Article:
Mob Football in (Norman) Britain - 1066-1400AD

Mob Football

The term 'Mob Football" is a modern description of a variety of ball games which did not necessarily include actually kicking a ball. The word Football is also used within various titles, including 'Folk Football' and 'Shrovetide Football', the latter probably being the most popular during Medieval Times. Simply grouped together, the term Mob football adequately describes various games which were full of chaos and brutatility - and often without any rules!

Shrovetide Football

Shrovetide was a popular time of year for playing games, because it was a time of leisure and for gatherings of large groups of people. Shrovetide Football is still played today, particularly in Ashborne, Derbyshire, every Shrove Tuesday and Ash Wednesday. For more information, including rules, see http://www.shrovetide.net/ - where there is a video which depicts the meaning of Mob Football. You do see the ball - once.

The ball, made from the bladder of a pig, would typically be kicked by large numbers of people from neighbouring villages and towns, heaving back and forth, intent on 'scoring' by kicking the ball into the balcony of their opponents' church.

There is a set of three images in the British Museum in London, showing a group of men with a large ball, probably from around the 14th Century. One can see a join in the ball, so probably made from leather. The last image of the set shows a man with a broken arm, highlighting the brutality of the game played 700 years ago!


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with thanks to Wikipedia

Norman Times

In Norman times, around 1180, a clerk and administrator for Thomas Becket, one William FitzStephen, wrote about Football. While visiting London during a Shrove Tuesday, he saw youths playing the game and noted that all the various ‘trades’ and students had their own teams. They also had football spectators.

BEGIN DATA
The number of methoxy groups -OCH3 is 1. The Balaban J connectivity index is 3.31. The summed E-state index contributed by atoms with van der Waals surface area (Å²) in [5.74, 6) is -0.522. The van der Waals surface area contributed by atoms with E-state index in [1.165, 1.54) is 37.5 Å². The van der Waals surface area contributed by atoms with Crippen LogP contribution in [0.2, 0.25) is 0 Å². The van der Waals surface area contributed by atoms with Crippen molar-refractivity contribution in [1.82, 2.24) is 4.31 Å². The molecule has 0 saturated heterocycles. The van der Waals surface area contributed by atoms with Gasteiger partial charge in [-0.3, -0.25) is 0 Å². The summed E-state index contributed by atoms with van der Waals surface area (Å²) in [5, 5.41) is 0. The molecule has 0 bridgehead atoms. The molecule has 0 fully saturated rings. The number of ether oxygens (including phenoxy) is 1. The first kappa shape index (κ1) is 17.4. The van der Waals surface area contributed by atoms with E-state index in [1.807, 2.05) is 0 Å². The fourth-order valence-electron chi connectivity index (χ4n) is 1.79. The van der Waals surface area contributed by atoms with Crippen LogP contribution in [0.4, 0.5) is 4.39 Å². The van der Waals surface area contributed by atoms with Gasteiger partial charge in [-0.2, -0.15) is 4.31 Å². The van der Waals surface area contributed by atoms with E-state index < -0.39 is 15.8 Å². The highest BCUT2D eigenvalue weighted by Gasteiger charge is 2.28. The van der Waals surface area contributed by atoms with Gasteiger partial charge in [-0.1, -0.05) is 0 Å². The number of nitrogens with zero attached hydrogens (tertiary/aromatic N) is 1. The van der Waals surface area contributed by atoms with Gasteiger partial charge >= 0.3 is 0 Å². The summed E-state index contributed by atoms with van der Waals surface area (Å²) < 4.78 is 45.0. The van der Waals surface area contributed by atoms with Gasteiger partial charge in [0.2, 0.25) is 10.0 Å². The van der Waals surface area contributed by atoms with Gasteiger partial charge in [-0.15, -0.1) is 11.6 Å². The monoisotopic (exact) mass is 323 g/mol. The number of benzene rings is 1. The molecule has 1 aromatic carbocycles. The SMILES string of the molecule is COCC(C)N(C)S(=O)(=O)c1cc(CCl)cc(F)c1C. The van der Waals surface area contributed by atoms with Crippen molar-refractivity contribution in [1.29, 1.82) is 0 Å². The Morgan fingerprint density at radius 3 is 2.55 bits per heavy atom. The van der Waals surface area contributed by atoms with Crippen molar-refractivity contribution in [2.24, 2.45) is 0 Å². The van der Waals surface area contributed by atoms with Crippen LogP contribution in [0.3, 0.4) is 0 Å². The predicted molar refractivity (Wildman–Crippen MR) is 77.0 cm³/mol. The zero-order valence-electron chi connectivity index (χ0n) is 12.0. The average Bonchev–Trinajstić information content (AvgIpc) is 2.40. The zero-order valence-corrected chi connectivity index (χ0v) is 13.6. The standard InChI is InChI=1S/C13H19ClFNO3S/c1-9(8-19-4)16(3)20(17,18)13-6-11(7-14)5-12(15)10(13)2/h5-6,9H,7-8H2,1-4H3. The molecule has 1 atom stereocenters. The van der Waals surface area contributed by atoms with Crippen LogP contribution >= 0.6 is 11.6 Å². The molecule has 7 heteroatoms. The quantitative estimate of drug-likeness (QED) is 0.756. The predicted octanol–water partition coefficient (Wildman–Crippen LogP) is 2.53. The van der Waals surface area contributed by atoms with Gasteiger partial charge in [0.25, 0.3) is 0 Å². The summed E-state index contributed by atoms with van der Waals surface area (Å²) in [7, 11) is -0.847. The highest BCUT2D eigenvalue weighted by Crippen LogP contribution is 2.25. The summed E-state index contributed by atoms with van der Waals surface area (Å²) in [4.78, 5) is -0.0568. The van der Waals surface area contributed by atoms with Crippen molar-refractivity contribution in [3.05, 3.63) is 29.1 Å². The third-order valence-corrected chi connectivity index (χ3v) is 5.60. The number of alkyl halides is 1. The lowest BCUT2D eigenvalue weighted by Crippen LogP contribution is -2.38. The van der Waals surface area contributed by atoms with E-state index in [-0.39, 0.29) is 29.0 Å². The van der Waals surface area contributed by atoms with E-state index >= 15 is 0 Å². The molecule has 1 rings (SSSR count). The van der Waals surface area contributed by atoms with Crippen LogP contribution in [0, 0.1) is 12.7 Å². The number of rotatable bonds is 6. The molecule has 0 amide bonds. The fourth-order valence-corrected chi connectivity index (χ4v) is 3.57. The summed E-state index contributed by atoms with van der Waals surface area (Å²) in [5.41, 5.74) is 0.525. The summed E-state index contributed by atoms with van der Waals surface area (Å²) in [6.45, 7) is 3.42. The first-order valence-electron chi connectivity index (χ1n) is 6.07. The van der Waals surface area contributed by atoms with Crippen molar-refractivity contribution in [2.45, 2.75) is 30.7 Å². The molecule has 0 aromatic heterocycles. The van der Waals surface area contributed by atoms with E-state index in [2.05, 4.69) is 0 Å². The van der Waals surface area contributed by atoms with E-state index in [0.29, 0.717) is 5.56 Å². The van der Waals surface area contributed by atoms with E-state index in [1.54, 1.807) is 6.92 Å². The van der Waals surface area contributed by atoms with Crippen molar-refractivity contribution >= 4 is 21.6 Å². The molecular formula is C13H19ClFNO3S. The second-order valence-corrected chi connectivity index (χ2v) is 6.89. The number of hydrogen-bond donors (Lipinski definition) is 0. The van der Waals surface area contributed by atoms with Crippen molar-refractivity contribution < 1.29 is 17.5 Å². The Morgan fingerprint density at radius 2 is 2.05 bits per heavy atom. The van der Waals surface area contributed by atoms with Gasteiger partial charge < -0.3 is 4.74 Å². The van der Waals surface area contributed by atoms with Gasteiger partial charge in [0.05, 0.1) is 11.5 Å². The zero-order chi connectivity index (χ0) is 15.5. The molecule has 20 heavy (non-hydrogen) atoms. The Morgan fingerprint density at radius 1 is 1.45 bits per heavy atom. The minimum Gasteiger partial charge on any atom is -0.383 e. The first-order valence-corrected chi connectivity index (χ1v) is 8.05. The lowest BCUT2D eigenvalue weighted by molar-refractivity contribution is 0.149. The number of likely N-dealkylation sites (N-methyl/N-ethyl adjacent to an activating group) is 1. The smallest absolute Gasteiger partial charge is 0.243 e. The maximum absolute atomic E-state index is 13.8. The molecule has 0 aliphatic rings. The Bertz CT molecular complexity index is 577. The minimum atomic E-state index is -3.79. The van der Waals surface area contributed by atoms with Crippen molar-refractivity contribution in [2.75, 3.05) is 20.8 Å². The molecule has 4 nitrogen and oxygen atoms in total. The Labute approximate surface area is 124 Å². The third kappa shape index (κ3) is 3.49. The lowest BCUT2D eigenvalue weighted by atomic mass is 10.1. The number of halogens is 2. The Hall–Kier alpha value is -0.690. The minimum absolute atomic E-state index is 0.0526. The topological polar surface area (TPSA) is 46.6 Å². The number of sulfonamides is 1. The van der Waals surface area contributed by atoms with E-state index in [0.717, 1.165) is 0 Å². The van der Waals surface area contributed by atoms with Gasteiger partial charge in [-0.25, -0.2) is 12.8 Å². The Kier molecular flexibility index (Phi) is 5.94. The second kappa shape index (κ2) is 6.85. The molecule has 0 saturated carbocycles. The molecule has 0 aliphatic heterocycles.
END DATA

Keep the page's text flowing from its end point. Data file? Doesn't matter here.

He wrote - “After lunch all the youth of the city go out into the fields to take part in a ball game. The students of each school have their own ball; the workers from each city craft are also carrying their balls. Older citizens, fathers, and wealthy citizens come on horseback to watch their juniors competing, and to relive their own youth vicariously: you can see their inner passions aroused as they watch the action and get caught up in the fun being had by the carefree adolescents”.

One wonders what sort of Football Trophy was presented in those days!

Football Violence

Another record, in 1280, records that a fatal knife wound was received by a Football Player! A further record, in 1321, reported that a William de Spalding was in trouble with the Police because "During a game of football, another player ran against him and wounded himself on a sheath knife carried by William, so severely that he died within six days." The Beautiful Game was perhaps not quite so beautiful in days of yore.

Kings of England

Edward the Second, on 13th April 1314, was attempting to raise an army to fight the Scots and announced that the game of football was stopping his archers from their practice and ruining their archery skills. He issued the first Royal Decree " For as much as there is a great noise in the city caused by hustling over large balls, from which many evils may arrice, what God forbid, we can command and forbid on behalf of the King, on pain of imprisonment, such games to be used in the city in future. " – and so banned the game, threatening imprisonment. No Football Trophies and Awards in those days!

Edward the Third, when he was preparing to invade Scotland, also banned the Game of “Football” in 1363 (interesting that it was actually named ‘Football’ at that time, as against ‘Handball’, which was also mentioned separately).

In 1388, Henry the Fourth ineffectively attempted to stop England’s young men from playing Football and so, in 1409, issued a document using the word "foteball" and imposed a fine of 20/= and 6 days in prison for any offenders. That same year, 8 men - "the kind and good men of the mystery of Cordwainers", were commanded to provide a 'bond' of £20 (a huge sum of money in those days) to the London City Chamberlain, swearing that they would not "collect money for a football". 'Cordwainers' were from Cordwainers Street in London and The City of Westminster, where leather and similar goods were produced. In 1410, Henry expanded his policy and extended the fine of 20/= to any Bailiff or Mayor of a town or village where 'misdemeanours' "such as foteball" occurred.

 

 

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